9:    p called_from(0)   #=> ["example.rb", 9, "f3"]
   10:    p called_from(1)   #=> ["example.rb", 5, "f2"]
   11:    p called_from(2)   #=> ["example.rb", 2, "f1"]
   12:    p called_from(3)   #=> ["example.rb", 15, "<main>"]
   13:    p called_from(4)   #=> nil
   14:  end
   15:  f1()
 
 
 Use Case
 --------
 
 Case 1: logging method
 
   def log_info(message)
     filename, linenum, _ = called_from()   # !!!
     @logger.info "#{filename}:#{linenum}: #{message}"
   end
 
 
 Case 2: debug print
 
   def debug(message)
     filename, linenum, _ = called_from()   # !!!
     $stderr.puts "*** DEBUG: #{filename}:#{linenum}: #{message}"
   end
 
 
 Case 3: deprecation message
 
   def send(*args)
     filename, linenum, _ = called_from()   # !!!
     msg = "`send()' is deprecated. use `__send__()' instead."
     msg << " (file: #{filename}, line: #{linenum})"
     $stderr.puts "*** warning: #{msg}"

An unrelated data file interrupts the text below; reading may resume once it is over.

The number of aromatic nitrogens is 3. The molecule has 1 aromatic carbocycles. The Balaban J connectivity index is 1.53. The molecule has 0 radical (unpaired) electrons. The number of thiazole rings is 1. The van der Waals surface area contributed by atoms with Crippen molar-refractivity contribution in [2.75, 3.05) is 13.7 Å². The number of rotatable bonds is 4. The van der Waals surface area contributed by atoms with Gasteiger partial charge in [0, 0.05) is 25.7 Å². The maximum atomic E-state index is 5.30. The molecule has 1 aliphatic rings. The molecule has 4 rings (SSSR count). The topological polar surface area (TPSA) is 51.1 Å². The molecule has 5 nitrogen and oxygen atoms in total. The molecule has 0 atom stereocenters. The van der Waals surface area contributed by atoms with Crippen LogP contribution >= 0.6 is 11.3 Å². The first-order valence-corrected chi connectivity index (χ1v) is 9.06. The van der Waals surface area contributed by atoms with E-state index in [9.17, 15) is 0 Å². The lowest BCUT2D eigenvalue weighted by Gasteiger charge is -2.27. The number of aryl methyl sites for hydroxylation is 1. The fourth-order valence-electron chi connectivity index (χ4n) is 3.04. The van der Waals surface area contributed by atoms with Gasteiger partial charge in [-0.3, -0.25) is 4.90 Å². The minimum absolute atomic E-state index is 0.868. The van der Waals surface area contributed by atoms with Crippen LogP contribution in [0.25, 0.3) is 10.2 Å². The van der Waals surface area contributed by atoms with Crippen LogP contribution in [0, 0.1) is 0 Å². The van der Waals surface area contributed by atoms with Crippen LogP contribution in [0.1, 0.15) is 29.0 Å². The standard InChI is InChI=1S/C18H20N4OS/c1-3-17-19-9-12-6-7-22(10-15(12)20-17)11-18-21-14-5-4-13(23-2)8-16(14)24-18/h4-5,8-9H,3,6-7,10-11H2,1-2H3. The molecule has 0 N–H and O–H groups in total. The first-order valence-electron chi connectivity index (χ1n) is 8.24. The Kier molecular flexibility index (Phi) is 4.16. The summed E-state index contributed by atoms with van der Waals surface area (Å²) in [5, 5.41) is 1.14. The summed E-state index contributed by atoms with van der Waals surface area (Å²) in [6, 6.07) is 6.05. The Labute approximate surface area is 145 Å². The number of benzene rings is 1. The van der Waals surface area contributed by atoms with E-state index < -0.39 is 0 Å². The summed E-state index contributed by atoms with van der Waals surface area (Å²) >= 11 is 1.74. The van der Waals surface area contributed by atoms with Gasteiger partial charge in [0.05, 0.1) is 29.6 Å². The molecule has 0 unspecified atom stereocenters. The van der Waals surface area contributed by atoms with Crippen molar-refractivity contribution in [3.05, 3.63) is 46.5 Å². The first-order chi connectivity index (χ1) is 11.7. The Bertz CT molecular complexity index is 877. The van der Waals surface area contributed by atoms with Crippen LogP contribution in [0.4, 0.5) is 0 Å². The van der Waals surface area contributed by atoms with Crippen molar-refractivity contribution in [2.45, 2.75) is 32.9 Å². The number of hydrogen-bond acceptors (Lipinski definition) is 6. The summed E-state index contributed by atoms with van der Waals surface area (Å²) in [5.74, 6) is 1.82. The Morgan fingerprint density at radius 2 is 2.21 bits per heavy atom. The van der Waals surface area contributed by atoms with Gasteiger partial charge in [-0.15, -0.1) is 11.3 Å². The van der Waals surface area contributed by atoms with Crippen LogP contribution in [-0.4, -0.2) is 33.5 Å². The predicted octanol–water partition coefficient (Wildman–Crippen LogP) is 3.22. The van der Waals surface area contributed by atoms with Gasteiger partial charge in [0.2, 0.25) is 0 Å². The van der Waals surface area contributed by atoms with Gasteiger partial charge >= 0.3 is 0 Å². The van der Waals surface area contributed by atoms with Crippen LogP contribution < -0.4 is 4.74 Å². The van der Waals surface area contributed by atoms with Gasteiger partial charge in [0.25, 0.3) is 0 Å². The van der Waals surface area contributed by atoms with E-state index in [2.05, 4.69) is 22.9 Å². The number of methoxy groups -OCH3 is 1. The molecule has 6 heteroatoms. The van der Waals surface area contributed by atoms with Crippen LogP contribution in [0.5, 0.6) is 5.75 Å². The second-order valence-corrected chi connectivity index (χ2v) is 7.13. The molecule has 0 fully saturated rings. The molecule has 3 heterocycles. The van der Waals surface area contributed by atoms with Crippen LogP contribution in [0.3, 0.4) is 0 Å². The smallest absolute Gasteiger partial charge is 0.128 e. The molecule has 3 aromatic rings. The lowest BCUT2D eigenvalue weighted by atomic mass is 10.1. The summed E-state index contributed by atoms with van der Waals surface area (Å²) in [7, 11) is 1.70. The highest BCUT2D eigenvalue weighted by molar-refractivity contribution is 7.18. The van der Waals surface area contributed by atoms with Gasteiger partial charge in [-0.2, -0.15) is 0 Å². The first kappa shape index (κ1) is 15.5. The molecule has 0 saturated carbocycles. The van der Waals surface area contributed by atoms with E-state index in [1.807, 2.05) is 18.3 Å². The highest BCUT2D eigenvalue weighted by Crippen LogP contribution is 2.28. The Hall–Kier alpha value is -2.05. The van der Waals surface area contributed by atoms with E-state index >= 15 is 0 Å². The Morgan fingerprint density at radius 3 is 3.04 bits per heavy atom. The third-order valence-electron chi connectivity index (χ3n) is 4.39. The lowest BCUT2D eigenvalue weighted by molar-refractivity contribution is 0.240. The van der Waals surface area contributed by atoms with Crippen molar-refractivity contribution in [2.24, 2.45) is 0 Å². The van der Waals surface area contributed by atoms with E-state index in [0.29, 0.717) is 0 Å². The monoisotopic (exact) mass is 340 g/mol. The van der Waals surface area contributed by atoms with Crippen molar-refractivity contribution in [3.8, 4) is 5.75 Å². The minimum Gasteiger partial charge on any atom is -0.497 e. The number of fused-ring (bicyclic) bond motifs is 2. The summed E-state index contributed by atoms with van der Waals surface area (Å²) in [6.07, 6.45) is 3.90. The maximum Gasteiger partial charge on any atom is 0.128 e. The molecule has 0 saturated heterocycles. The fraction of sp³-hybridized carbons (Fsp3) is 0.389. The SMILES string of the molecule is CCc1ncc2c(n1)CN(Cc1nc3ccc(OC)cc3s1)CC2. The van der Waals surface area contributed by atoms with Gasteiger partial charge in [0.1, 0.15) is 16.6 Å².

__send__(*args)
   end
 
 
 Case 4: ActiveSupport::Testing::Pending
 
   module ActiveSupport::Testing::Peding
     def pending(description = "", &block)
         :
       #caller[0] =~ (/(.*):(.*):in `(.*)'/)             # original
       #@@pending_cases << "#{$3} at #{$1}, line #{$2}"  # original
       #print "P"                                        # original
       filenemae, linenum, method = called_from()    # !!!
       @@pending_cases << "#{method} at #{filename}, line #{linenum}"
       print "P"
         :
     end
   end
 
 
 Case 5: activesupport/lib/active_support/core_ext/module/delegation.rb
 
   class Module
     def delegate(*methods)
         :
       #file, line = caller.first.split(':', 2)  # original
       #line = line.to_i                         # original
       file, line, _ = called_from()             # !!!
         :
       module_eval(<<-EOS, file, line - 5)
         :
     end
   end
 
 
 Case 6: caching helper for template system
 
   def cache_with(key)
     data, created_at = @_cache_store.get(key)
     filename, = called_from()   # !!!
     ## if template file is newer than cached data then clear cache.
     ## (performance is very important in this case.)
     if created_at < File.mtime(filename)
       data = nil
       @_cache_store.del(key)
     end
     ##
     if data.nil?
       len = @_buf.length
       yield
       data = @_buf[len..-1]
       @_cache_store.set(key, data)
     else
       @_buf << data
     end
     nil
   end
   
   ## in template file
   <% cache_with("orders/#{@order.id}") do %>
     <p>Order ID: <%=h @order.id %></p>